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“They got their best witnesses, their best evidence and the judge ruled in their favor on all major evidentiary issues,” Shanahan said. “In the end, the jury just didn’t believe them.”
Steve Friedland, another former federal prosecutor who watched the case from inside the courtroom, said the jury’s verdict was not surprising, considering the government had no smoking gun to prove Edwards guilty beyond a reasonable doubt.
But, he predicted, Edwards won’t fare as well in the court of public opinion.
“Regardless of the decision, he still is Exhibit A for how we do not want our leaders to behave,” said Friedland, now a professor at Elon University School of Law. “This is a huge victory for him, and big burden off his shoulders, but a hollow one given his astounding fall from grace.”
From the start, lawyers for Edwards painted the prosecution as politically motivated. The investigation was originally spearheaded by George Holding, the then-U.S. Attorney for the Eastern District of North Carolina.
Appointed by President George W. Bush, Holding made a name for himself with criminal probes of high profile Democrats, including the state’s former governor. When President Barack Obama came into office, Holding managed to forestall being replaced by a Democrat for years while the Edwards investigation was ongoing. He eventually resigned in 2011 as Edwards was indicted and soon announced his candidacy for Congress, winning in the GOP primary last month.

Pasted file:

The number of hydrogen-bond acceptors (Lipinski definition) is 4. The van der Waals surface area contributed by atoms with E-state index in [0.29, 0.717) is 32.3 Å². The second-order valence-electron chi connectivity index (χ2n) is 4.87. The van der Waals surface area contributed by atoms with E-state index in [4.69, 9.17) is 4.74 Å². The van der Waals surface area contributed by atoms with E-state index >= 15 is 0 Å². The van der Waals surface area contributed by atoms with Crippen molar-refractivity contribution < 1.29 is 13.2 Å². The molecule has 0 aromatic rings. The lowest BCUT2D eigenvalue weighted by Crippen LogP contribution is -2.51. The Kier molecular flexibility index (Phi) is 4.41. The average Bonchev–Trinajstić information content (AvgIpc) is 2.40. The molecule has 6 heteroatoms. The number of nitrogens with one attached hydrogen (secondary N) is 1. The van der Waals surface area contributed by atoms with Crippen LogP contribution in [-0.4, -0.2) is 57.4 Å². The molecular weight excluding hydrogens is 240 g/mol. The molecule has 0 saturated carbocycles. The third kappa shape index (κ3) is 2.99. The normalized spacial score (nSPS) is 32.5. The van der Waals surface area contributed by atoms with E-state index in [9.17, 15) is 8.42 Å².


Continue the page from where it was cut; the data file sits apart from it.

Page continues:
The final decision to prosecute Edwards was made by the Obama administration and the Justice Department’s Public Integrity Section. Once highly admired, the section’s reputation suffered after a corruption conviction against former U.S. Sen. Ted Stevens of Alaska was overturned in 2009 after it was found prosecutors knowingly concealed exculpatory evidence and allowed false testimony to be presented at trial.
The case against Edwards was tried by three prosecutors sent down from Washington and one prosecutor from Raleigh who had served as Holding’s second-in-command. They presented 14 days of testimony and evidence, with Young their star witness.
An aide once so loyal he falsely claimed paternity of Edwards‘ baby and helped hide his mistress from the media for nearly a year, Young turned against his former boss and testified for the prosecution under an immunity agreement. Though the government’s case recounted how Edwards repeatedly lied about his affair to both the American people and his cancer-stricken wife, the defense countered by shredding Young’s credibility on the witness stand and using financial records to show the former aide and his wife kept most of the money at issue in the case, funneling it into the construction of the couple’s $1.6 million dream home.
Before Edwards‘ prosecution, no federal candidate had been tried over payments from a third party that flowed to a mistress. Sloan said the lack of resolution in the case will likely leave candidates and regulators confused about what is and is not a legitimate campaign expense.
“The U.S. criminal justice system requires fair notice of what is and is not against the law,” Sloan said. “Sadly, the Justice Department seems to have forgotten this fundamental American precept. Luckily, the jury remembered.”
• Associated Press writer Pete Yost contributed to this report from Washington.
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